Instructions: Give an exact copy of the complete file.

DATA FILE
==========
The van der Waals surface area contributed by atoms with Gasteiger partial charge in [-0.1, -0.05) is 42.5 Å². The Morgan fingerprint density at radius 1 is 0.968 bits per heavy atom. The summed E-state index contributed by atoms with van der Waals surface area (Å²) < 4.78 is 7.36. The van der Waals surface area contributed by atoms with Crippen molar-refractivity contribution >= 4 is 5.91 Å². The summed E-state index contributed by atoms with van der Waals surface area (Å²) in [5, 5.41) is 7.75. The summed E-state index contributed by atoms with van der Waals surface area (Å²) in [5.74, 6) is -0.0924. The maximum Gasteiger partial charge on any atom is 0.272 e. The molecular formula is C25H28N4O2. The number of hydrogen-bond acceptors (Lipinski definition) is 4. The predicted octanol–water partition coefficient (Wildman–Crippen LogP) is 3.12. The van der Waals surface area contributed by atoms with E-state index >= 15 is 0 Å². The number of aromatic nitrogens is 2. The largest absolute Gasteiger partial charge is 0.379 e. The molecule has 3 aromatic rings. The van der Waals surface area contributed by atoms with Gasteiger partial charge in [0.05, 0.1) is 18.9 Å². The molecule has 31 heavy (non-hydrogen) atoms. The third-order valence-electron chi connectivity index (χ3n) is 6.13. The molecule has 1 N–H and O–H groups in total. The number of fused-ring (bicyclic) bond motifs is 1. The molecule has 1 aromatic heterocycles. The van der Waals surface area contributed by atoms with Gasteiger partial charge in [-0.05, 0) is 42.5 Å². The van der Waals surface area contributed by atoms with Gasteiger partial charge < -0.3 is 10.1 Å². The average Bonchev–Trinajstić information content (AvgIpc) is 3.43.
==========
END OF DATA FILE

The van der Waals surface area contributed by atoms with Gasteiger partial charge in [-0.1, -0.05) is 42.5 Å². The Morgan fingerprint density at radius 1 is 0.968 bits per heavy atom. The summed E-state index contributed by atoms with van der Waals surface area (Å²) < 4.78 is 7.36. The van der Waals surface area contributed by atoms with Crippen molar-refractivity contribution >= 4 is 5.91 Å². The summed E-state index contributed by atoms with van der Waals surface area (Å²) in [5, 5.41) is 7.75. The summed E-state index contributed by atoms with van der Waals surface area (Å²) in [5.74, 6) is -0.0924. The maximum Gasteiger partial charge on any atom is 0.272 e. The molecular formula is C25H28N4O2. The number of hydrogen-bond acceptors (Lipinski definition) is 4. The predicted octanol–water partition coefficient (Wildman–Crippen LogP) is 3.12. The van der Waals surface area contributed by atoms with E-state index >= 15 is 0 Å². The number of aromatic nitrogens is 2. The largest absolute Gasteiger partial charge is 0.379 e. The molecule has 3 aromatic rings. The van der Waals surface area contributed by atoms with Gasteiger partial charge in [0.05, 0.1) is 18.9 Å². The molecule has 31 heavy (non-hydrogen) atoms. The third-order valence-electron chi connectivity index (χ3n) is 6.13. The molecule has 1 N–H and O–H groups in total. The number of fused-ring (bicyclic) bond motifs is 1. The molecule has 1 aromatic heterocycles. The van der Waals surface area contributed by atoms with Gasteiger partial charge in [-0.05, 0) is 42.5 Å². The van der Waals surface area contributed by atoms with Gasteiger partial charge < -0.3 is 10.1 Å². The average Bonchev–Trinajstić information content (AvgIpc) is 3.43.